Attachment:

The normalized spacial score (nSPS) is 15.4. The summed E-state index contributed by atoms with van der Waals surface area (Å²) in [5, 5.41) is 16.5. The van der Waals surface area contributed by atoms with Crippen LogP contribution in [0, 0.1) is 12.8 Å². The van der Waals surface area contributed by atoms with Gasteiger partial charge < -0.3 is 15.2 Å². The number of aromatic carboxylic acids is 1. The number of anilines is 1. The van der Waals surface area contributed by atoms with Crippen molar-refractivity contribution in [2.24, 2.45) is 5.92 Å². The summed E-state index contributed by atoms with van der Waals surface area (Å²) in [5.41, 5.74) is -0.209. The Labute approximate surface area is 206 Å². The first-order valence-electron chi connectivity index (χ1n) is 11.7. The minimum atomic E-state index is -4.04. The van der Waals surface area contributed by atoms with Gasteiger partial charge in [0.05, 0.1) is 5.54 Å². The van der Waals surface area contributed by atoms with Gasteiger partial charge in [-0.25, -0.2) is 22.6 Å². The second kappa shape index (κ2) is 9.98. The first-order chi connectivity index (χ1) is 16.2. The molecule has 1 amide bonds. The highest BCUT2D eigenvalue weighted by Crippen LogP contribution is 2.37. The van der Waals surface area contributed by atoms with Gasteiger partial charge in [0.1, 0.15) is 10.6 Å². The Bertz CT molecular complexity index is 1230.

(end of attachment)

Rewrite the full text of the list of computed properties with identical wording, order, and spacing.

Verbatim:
The normalized spacial score (nSPS) is 15.4. The summed E-state index contributed by atoms with van der Waals surface area (Å²) in [5, 5.41) is 16.5. The van der Waals surface area contributed by atoms with Crippen LogP contribution in [0, 0.1) is 12.8 Å². The van der Waals surface area contributed by atoms with Gasteiger partial charge < -0.3 is 15.2 Å². The number of aromatic carboxylic acids is 1. The number of anilines is 1. The van der Waals surface area contributed by atoms with Crippen molar-refractivity contribution in [2.24, 2.45) is 5.92 Å². The summed E-state index contributed by atoms with van der Waals surface area (Å²) in [5.41, 5.74) is -0.209. The Labute approximate surface area is 206 Å². The first-order valence-electron chi connectivity index (χ1n) is 11.7. The minimum atomic E-state index is -4.04. The van der Waals surface area contributed by atoms with Gasteiger partial charge in [0.05, 0.1) is 5.54 Å². The van der Waals surface area contributed by atoms with Gasteiger partial charge in [-0.25, -0.2) is 22.6 Å². The second kappa shape index (κ2) is 9.98. The first-order chi connectivity index (χ1) is 16.2. The molecule has 1 amide bonds. The highest BCUT2D eigenvalue weighted by Crippen LogP contribution is 2.37. The van der Waals surface area contributed by atoms with Gasteiger partial charge in [0.1, 0.15) is 10.6 Å². The Bertz CT molecular complexity index is 1230.